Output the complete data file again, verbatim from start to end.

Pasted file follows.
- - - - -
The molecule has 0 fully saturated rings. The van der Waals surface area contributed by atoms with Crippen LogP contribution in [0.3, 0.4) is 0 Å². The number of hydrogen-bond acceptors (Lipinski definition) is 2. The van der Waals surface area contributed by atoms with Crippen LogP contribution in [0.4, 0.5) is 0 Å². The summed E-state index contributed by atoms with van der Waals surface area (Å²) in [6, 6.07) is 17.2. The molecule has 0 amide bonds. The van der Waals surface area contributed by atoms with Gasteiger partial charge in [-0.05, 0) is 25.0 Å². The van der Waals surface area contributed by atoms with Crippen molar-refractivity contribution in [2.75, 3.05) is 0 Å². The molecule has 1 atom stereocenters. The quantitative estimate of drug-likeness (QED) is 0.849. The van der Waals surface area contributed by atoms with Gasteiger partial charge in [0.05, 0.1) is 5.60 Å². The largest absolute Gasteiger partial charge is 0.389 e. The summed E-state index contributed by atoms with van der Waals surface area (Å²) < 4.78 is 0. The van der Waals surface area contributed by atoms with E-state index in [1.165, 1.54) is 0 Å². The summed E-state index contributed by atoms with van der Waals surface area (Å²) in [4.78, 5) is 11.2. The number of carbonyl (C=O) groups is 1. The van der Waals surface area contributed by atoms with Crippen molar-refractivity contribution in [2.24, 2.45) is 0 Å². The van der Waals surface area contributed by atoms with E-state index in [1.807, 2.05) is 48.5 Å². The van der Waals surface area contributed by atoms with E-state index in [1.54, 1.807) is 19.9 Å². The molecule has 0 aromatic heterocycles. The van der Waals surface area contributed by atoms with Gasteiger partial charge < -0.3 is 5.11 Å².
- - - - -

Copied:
The molecule has 0 fully saturated rings. The van der Waals surface area contributed by atoms with Crippen LogP contribution in [0.3, 0.4) is 0 Å². The number of hydrogen-bond acceptors (Lipinski definition) is 2. The van der Waals surface area contributed by atoms with Crippen LogP contribution in [0.4, 0.5) is 0 Å². The summed E-state index contributed by atoms with van der Waals surface area (Å²) in [6, 6.07) is 17.2. The molecule has 0 amide bonds. The van der Waals surface area contributed by atoms with Gasteiger partial charge in [-0.05, 0) is 25.0 Å². The van der Waals surface area contributed by atoms with Crippen molar-refractivity contribution in [2.75, 3.05) is 0 Å². The molecule has 1 atom stereocenters. The quantitative estimate of drug-likeness (QED) is 0.849. The van der Waals surface area contributed by atoms with Gasteiger partial charge in [0.05, 0.1) is 5.60 Å². The largest absolute Gasteiger partial charge is 0.389 e. The summed E-state index contributed by atoms with van der Waals surface area (Å²) < 4.78 is 0. The van der Waals surface area contributed by atoms with E-state index in [1.165, 1.54) is 0 Å². The summed E-state index contributed by atoms with van der Waals surface area (Å²) in [4.78, 5) is 11.2. The number of carbonyl (C=O) groups is 1. The van der Waals surface area contributed by atoms with Crippen molar-refractivity contribution in [2.24, 2.45) is 0 Å². The van der Waals surface area contributed by atoms with E-state index in [1.807, 2.05) is 48.5 Å². The van der Waals surface area contributed by atoms with E-state index in [1.54, 1.807) is 19.9 Å². The molecule has 0 aromatic heterocycles. The van der Waals surface area contributed by atoms with Gasteiger partial charge < -0.3 is 5.11 Å².